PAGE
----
• Not well-described in wild
  • Buergers' and Matschie's tree kangaroos pick up food with forepaws, place in mouth

Territoriality

  • Not described for Buergers' and Matschie's tree kangaroos

Comfort movements (George 1982; Procter-Gray 1986)

  • Ear-flicking common among tree kangaroos - presumably to shake off insects
  • Shaking - to disperse rain
  • Grooming - licking, nibbling, scratching
  • Lick forearms under heat stress - lowers body temperature
    • Particularly common in Matschie's tree kangaroo

Communication

(Flannery et al. 1996; George 1982; Hutchins & Smith 1990)

  • Vocalization (Flannery et al. 1996; George 1982)
    • Tree kangaroos usually silent
    • Tongue-clicking - associated with anger, anxiety
    • Courtship and mating
      • Tongue-clicking (male)
      • Growling, hissing (female) - early courtship stage
      • Soft trumpeting sound (female Lumholtz's tree kangaroo) - made during mating (Johnson & Delean 2003)
  • Posturing (George 1982)
      • Swishing tail side-to-side - warning signal
      • Nose jab signals - signal intention to bite (Buergers' tree kangaroo)
  • Scent-marking (George 1982; Hutchins & Smith 1990)
    • Tree kangaroos have scent glands on chest
    • Observed to scent-mark objects in captivity
      • Matschie's tree kangaroo reported scent-marking log with head

Locomotion

  • Overview (Flannery et al. 1996; George 1982)
    • Tree-climbing rare in marsupials
      • Only tree kangaroos, quokkas (Setonix brachyurus), some rock wallabies
    • Tree kangaroos use different gaits for different conditions and speeds
    • Preferred methods of locomotion vary between species
        • Go to ground to move from tree-to-tree
        • In New Guinea, rarely jump from great heights (unlike more slender and agile Australian species)
  • Buergers' and Matschie's tree kangaroos
    • Use gaits similar to ground-dwelling kangaroos (Flannery et al. 1996; Windsor & Dagg 1971)
    • On ground or large horizontal branches (Windsor & Dagg 1971)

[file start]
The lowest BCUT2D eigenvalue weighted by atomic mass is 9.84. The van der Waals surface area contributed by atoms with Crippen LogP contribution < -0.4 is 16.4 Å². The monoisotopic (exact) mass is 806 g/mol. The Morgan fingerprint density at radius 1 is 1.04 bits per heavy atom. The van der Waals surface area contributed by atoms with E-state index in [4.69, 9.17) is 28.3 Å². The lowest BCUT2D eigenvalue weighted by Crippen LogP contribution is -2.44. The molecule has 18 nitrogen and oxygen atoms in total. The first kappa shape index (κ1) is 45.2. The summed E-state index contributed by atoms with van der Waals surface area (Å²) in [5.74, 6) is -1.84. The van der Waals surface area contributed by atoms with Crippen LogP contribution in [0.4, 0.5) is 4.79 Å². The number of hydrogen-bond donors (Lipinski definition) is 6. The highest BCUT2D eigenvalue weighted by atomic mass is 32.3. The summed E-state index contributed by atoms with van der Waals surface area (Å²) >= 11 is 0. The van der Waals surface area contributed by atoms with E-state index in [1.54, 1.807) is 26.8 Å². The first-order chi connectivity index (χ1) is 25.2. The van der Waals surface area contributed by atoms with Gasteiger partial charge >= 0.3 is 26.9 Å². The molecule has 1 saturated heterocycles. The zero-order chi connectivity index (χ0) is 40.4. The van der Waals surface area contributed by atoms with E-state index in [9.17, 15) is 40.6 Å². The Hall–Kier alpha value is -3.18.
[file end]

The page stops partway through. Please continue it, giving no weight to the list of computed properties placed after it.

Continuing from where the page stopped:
• Walking
        • Buergers' tree kangaroo - combines walking and hopping
        • Matschie's tree kangaroo - able walker, rarely hops
      • Bipedal (2-legged) hopping
        • Shorter stride length than most other kangaroos and wallabies, not capable of same hopping speeds (Martin 2005)
        • Greatest speed clocked in Matschie's tree kangaroo - 21 km/h (13 mi/h)
      • Quadrupedal (4-legged) bounding
        • Forward leap, alternating between both forefeet and both hind feet
        • Similar to other kangaroos and wallabies
    • On narrow branches (Windsor & Dagg 1971)
      • Slow walk, using hindlimbs asynchronously - unique among macropods
    • Vertical climbing (Moeller 1990)
      • Buergers' and Matschie's tree kangaroos - efficient climbers, best of 4 tree kangaroo species studied
      • Preferred climbing methods differ between species
        • Buergers' tree kangaroo grasps trunk with outstretched arms, pushes body up with hindlegs close together

Much to Be Learned

Two tree Kanagroos

 

Little is known about the social lives of tree kangaroos in the wild.

Though described as solitary, tree kangaroos are also observed in small groups.

Image credit: © San Diego Zoo Global. All rights reserved.

Page Citations

Flannery (1995)
Flannery et al. (1996)
George (1982)
Hutchins & Smith (1990)
Hutchins et al. (1991)
Martin (2005)
Procter-Gray & Ganslosser (1986)
Thompson (2000)
Watson (1998)
Windsor & Dagg (1971)